Understanding Blended Learning
Did you know that The Research Institute of America has noted that E-Learning is superior to the traditional one in some areas? At the end of their study, they’ve concluded that the retention rate in E-Learning is a whopping 60%, while in the traditional one, it hung around 10%. Additionally, E-learning can bring vast knowledge with a single click. Not only do students have access to online education, but also the traditional face to face one.
But E-Learning doesn’t always outdo the traditional way. For instance, social skills can be developed only when students interact with each other in person. This is where blended learning comes in. This is a form of learning strategy where both the digital and traditional methods combine to make for a much refreshing experience while retaining the positives of the old way. It is therefore vital for teachers, students and parents to know the various types of blended learning available out there in order to choose what’s best for the child!
Types of Blended Learning
There are a few common types of blended learning options that all learners and educators can learn and benefit from before choosing a learning method.
1. Rotation Blended Learning
In the Rotation approach, children learn face to face and through online mode. Children are given a schedule, and it keeps rotating according to the schedule given. In this way, teachers could give maximum attention to each child.
There are four sub-types of blended learning in this format:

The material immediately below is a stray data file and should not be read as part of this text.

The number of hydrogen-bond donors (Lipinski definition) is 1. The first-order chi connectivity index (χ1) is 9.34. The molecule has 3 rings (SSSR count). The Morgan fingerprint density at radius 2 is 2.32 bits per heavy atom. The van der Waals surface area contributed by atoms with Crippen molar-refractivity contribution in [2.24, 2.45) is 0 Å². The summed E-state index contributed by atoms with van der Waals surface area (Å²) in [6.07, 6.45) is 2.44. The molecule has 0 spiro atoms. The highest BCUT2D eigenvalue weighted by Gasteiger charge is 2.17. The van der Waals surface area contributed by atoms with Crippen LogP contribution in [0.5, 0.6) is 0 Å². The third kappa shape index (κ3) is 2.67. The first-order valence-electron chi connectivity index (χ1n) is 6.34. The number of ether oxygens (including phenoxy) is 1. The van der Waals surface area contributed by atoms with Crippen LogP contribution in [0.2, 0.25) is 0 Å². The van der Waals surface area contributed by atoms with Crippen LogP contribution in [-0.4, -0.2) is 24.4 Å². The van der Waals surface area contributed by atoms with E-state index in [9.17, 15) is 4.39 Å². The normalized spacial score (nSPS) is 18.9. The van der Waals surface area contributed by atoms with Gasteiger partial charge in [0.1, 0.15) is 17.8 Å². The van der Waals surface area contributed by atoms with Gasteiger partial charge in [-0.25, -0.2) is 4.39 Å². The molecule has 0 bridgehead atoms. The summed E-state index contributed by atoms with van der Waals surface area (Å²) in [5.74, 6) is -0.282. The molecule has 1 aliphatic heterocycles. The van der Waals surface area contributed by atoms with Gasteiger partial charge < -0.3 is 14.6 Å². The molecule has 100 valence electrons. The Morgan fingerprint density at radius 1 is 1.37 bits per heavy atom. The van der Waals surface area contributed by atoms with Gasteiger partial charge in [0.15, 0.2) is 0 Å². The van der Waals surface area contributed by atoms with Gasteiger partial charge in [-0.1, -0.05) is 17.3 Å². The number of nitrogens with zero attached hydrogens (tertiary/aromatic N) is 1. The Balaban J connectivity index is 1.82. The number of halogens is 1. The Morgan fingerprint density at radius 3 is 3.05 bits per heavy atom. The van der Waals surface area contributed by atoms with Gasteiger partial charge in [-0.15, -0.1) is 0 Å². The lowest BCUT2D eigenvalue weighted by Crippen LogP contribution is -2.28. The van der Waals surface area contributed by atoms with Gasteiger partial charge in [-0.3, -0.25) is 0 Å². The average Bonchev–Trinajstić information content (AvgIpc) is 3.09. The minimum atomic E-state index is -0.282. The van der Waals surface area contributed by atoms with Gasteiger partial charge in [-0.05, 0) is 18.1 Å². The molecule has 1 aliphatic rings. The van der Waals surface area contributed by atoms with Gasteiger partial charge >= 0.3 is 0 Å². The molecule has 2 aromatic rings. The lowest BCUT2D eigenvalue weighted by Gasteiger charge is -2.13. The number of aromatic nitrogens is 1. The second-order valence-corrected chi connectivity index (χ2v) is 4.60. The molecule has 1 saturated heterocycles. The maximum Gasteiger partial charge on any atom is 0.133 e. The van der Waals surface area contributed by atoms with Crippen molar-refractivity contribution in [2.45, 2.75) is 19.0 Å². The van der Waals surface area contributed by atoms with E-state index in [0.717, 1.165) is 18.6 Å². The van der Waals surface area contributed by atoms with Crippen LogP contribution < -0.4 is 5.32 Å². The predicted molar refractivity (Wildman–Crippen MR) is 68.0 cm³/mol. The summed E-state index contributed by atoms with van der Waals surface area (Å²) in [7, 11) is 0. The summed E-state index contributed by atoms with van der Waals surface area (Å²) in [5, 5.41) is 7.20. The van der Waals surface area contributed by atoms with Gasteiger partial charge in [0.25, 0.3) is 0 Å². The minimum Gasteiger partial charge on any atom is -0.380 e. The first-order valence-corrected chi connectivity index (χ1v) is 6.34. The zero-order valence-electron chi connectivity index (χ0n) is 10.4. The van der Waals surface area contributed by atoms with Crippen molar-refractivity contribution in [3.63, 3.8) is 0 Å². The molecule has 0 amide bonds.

a) Station Rotation Blended learning: In this sub-model, Children get a fixed schedule for a subject or a topic, and rotated to other online learning stations where there can be activities involved, small group instructions, group projects, etc. Both offline and online activities take place in the same classroom.
b) Lab Rotation Blended Learning: In this, the students learn offline activities through a brick and mortar setting, which is a traditional classroom. They attend online learning activities through computer labs, which means offline and online activities are from different rooms.
c) Flipped Classroom: Students follow a fixed schedule to learn a subject or a topic through classroom and online learning after school hours. Online learning acts as a primary source of basic content understanding in the next day’s class.
d) Individual – Rotation model: Teachers set individual timing for the modality of classes. In Day’s class, unlike station rotational, students don’t have to engage in available stations; instead, they are given time to change their mode of learning.
2. Remote Blended Learning (also referred to as Enriched Virtual)
This is one of the types of blended learning where students can get their doubts clarified by teachers intermittently. This model is not to be confused with the Flipped classroom, since flipped classrooms need teacher’s guidance, and it happens every day. Such a model is for self-driven students and this model suits children who find it hard to learn independently.
3. Flex Blended Learning
It is similar to remote learning, but Flex blended learning has some unique elements. Students learn the course or subject through computers/ online in a brick and mortar setting, a classroom. They have no time limit to complete their learning or assignment. Teachers will be in the classroom to guide the children if they are needed. If the learning sessions include offline activities, the teacher divides the classroom into small groups, and allocates group projects and assignments.